Explore the Mood Board
Once you’ve got all the decisions made, you can start thinking about the style and decor of the space. You can go virtual with a Pinterest board, or you can even go get a piece of posterboard or paper and just cut ideas out of magazines. Maybe you want to print off some designs and hang them on the board. Whatever you have in mind, you’ll not only be able to refine your design but you’ll have a better way to explain to your designer and architect what you want.
The things you see when you hear words like "Scandinavian" or "cottage style decors" or "rustic but modern" or simply "blue", may actually be something entirely different to someone else.
Check out Pinterest and other decor websites. Check out major hotels, trendy restaurants, and other places for unique design ideas.
Take advantage of the research out there, such as the Better Homes and Gardens article on 25 solutions for unusual spaces.
Think differently, and look at the details. You might not love the entire kitchen, but the cabinets are nice. Perhaps you find a great bookshelf but it doesn’t actually fit in your space-- it can inspire your own furniture, including colors, uses, and more.
You can find inspiration anywhere. It’s also easy to carry that inspiration from one room to the next.
Like the look of these doors? They’re 9' x 7' Standard+ Classic CC, in Ice White, 4 lite Orion windows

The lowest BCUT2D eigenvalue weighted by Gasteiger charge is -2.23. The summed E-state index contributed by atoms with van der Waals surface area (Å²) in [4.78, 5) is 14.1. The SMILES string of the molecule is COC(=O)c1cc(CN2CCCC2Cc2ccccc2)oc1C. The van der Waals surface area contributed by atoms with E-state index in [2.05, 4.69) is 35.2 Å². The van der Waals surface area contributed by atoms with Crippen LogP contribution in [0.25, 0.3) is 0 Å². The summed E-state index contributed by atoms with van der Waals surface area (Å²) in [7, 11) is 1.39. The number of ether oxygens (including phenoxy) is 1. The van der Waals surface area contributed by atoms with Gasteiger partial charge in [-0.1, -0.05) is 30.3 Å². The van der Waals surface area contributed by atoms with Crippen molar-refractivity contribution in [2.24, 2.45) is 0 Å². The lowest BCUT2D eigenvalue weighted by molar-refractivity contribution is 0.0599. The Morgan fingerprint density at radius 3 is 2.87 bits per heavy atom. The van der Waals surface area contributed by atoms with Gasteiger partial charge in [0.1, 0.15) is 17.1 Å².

The Garage Door Is the Fourth Wall
Now that you’ve gotten the idea of what you want in the space, you can’t forget about the important 4th wall.
Is this look for you? It’s a 16’x8’ Eastman E-11, garage door, overlays and door in Black, 4 lite Panoramic windows.
The ever-important 4th wall underneath your new space is your garage door. There’s a lot to consider, well beyond the basics like R-value. For starters, you’ll want to ask questions about other construction aspects to ensure that the garage door is really energy efficient. You want to be comfortable without spending a fortune on utilities, after all!
Is your garage door newer, but lacks windows? You need natural light for your mental health. Find out how to add windows to a Garaga door if you don’t have any.
After all, adding the second floor to the garage is great, but first you have to make sure that the rest of the elements are in place to make it a comfortable space for your home!
Love new products and colors that are “in”? Here are 2 of them! The Shaker-Modern XL design and the Iron Ore Walnut color.
Are you ready to replace that old garage door?
It’s time to contact a garage door specialist near you. We can help you with valuable advice and insight to ensure that your garage door reflects your style, while being energy efficient and affordable.
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The team at Dor‑Co Garage Doors can provide an email quotation right away.
Call 1-800-590-4455 to talk to a real person and get advice.
We’ll be happy to answer all questions that you have.